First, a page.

A World Down Syndrome Day celebration
On World Down Syndrome Day (21 March), Emily Blackburn, Cliona Farrell, and Paige Mumford (UK DRI at UCL) co-organised and ran an impactful engagement event for people with Down syndrome, their families and carers. The day was a huge celebration, with the goal of educating people about Down syndrome and sharing the ongoing research, including highlighting the link between Alzheimer's disease and Down syndrome. At the event, there were talks from scientists and medical professionals, as well individuals who have Down syndrome. Many engaging activities targeted toward all age groups were hosted, including making play-doh neurons, using microscopes, making brain hats, pairing chromosomes and a photo-booth.
Emily, Paige and Cliona’s work was crucial in making this event a great success, and the three were jointly awarded the UK DRI Engagement Prize for 2023.
On receiving the award, Cliona said:
“I think that it is incredibly important that we, as researchers, share our work with the people we are trying to benefit. People with Down syndrome have a very high risk to develop Alzheimer's disease, as well as other conditions.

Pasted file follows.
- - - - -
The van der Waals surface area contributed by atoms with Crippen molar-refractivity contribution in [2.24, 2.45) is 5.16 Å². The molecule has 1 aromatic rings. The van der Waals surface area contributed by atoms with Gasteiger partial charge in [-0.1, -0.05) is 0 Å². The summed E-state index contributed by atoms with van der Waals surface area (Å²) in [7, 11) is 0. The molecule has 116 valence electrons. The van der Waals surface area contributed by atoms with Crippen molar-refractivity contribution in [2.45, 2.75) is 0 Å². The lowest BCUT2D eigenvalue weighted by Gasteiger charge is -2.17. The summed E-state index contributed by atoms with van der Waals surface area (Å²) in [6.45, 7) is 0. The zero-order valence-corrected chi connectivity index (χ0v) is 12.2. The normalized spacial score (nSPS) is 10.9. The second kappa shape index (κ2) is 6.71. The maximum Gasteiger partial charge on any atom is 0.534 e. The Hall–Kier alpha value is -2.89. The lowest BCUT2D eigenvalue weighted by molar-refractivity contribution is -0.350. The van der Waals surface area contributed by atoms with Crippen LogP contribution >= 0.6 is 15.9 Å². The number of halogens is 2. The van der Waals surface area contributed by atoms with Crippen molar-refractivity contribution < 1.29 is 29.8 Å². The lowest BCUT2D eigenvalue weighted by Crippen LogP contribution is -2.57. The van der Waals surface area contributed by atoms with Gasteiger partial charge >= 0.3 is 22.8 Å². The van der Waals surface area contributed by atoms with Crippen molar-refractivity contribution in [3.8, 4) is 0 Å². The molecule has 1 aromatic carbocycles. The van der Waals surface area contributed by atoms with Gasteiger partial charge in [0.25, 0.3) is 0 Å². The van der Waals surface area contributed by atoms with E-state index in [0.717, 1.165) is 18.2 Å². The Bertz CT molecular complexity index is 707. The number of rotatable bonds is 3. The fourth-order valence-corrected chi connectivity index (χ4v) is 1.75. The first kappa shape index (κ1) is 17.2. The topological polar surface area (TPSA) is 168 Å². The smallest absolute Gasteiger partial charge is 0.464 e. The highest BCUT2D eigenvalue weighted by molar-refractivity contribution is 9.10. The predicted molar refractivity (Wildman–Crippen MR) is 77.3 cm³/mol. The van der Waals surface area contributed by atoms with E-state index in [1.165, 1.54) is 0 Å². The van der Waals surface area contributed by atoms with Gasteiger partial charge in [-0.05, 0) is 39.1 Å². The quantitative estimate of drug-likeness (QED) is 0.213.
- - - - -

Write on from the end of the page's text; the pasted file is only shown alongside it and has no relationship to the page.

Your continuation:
At this annual event, researchers across many London institutions shared their research or medical expertise in Down syndrome in an accessible way, to encourage questions and discussions. We also had record numbers of attendees this year, highlighting the need for these types of science engagement events. The experience was incredible rewarding and we look forward to hosting the event again in March 2024!”
As these examples demonstrate, robust engagement is fundamental to undertaking research that transforms lives. When done well, it ceases to be just an add-on and becomes integral to the research itself. The researchers’ commitment to engagement initiatives both empowers the community, and propels progress. If engagement is approached as fundamental rather than supplemental, new horizons open for discoveries that truly make a difference to people affected by dementia.
Article published: 6 December 2023
Image credits: Imperial College London, Sophie Keeling